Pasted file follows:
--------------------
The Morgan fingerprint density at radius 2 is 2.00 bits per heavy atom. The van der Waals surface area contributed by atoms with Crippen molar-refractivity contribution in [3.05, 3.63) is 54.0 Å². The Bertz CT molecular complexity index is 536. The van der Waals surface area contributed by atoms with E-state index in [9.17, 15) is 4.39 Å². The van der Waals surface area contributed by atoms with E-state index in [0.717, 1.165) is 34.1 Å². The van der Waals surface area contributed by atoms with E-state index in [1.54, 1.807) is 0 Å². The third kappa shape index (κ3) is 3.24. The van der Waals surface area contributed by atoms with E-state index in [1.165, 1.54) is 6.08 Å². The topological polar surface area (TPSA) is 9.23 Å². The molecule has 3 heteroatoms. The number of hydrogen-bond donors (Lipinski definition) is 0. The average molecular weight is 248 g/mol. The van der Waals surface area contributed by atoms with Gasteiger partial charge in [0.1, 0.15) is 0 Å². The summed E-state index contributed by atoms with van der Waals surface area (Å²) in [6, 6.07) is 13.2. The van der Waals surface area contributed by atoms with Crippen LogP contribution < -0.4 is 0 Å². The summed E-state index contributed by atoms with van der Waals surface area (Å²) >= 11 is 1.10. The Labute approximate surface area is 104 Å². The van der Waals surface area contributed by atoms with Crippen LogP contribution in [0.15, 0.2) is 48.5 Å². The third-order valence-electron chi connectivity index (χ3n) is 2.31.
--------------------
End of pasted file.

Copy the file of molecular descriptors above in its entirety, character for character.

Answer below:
The Morgan fingerprint density at radius 2 is 2.00 bits per heavy atom. The van der Waals surface area contributed by atoms with Crippen molar-refractivity contribution in [3.05, 3.63) is 54.0 Å². The Bertz CT molecular complexity index is 536. The van der Waals surface area contributed by atoms with E-state index in [9.17, 15) is 4.39 Å². The van der Waals surface area contributed by atoms with E-state index in [0.717, 1.165) is 34.1 Å². The van der Waals surface area contributed by atoms with E-state index in [1.54, 1.807) is 0 Å². The third kappa shape index (κ3) is 3.24. The van der Waals surface area contributed by atoms with E-state index in [1.165, 1.54) is 6.08 Å². The topological polar surface area (TPSA) is 9.23 Å². The molecule has 3 heteroatoms. The number of hydrogen-bond donors (Lipinski definition) is 0. The average molecular weight is 248 g/mol. The van der Waals surface area contributed by atoms with Gasteiger partial charge in [0.1, 0.15) is 0 Å². The summed E-state index contributed by atoms with van der Waals surface area (Å²) in [6, 6.07) is 13.2. The van der Waals surface area contributed by atoms with Crippen LogP contribution < -0.4 is 0 Å². The summed E-state index contributed by atoms with van der Waals surface area (Å²) >= 11 is 1.10. The Labute approximate surface area is 104 Å². The van der Waals surface area contributed by atoms with Crippen LogP contribution in [0.15, 0.2) is 48.5 Å². The third-order valence-electron chi connectivity index (χ3n) is 2.31.